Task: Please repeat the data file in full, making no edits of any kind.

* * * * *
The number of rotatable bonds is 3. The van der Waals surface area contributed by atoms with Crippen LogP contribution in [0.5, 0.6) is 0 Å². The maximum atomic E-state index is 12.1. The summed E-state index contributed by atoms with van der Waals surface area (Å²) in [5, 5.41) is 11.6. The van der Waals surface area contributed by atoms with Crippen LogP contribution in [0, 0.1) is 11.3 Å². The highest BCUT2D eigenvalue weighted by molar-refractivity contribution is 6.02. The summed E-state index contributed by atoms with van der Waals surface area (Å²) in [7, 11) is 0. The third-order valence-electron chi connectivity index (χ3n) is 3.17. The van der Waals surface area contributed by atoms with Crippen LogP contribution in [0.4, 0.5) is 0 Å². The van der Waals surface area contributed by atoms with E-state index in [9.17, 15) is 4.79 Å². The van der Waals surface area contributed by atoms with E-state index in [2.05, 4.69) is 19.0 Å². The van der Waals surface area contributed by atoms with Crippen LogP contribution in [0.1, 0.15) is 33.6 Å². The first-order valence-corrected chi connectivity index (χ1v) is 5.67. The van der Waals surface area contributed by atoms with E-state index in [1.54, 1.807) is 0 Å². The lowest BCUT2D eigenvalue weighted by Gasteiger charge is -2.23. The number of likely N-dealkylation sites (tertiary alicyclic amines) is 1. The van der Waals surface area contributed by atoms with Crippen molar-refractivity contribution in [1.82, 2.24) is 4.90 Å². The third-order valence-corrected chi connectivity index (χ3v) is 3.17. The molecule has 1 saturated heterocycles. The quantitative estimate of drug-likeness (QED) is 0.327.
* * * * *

The number of rotatable bonds is 3. The van der Waals surface area contributed by atoms with Crippen LogP contribution in [0.5, 0.6) is 0 Å². The maximum atomic E-state index is 12.1. The summed E-state index contributed by atoms with van der Waals surface area (Å²) in [5, 5.41) is 11.6. The van der Waals surface area contributed by atoms with Crippen LogP contribution in [0, 0.1) is 11.3 Å². The highest BCUT2D eigenvalue weighted by molar-refractivity contribution is 6.02. The summed E-state index contributed by atoms with van der Waals surface area (Å²) in [7, 11) is 0. The third-order valence-electron chi connectivity index (χ3n) is 3.17. The van der Waals surface area contributed by atoms with Crippen LogP contribution in [0.4, 0.5) is 0 Å². The van der Waals surface area contributed by atoms with E-state index in [9.17, 15) is 4.79 Å². The van der Waals surface area contributed by atoms with E-state index in [2.05, 4.69) is 19.0 Å². The van der Waals surface area contributed by atoms with Crippen LogP contribution in [0.1, 0.15) is 33.6 Å². The first-order valence-corrected chi connectivity index (χ1v) is 5.67. The van der Waals surface area contributed by atoms with E-state index in [1.54, 1.807) is 0 Å². The lowest BCUT2D eigenvalue weighted by Gasteiger charge is -2.23. The number of likely N-dealkylation sites (tertiary alicyclic amines) is 1. The van der Waals surface area contributed by atoms with Crippen molar-refractivity contribution in [1.82, 2.24) is 4.90 Å². The third-order valence-corrected chi connectivity index (χ3v) is 3.17. The molecule has 1 saturated heterocycles. The quantitative estimate of drug-likeness (QED) is 0.327.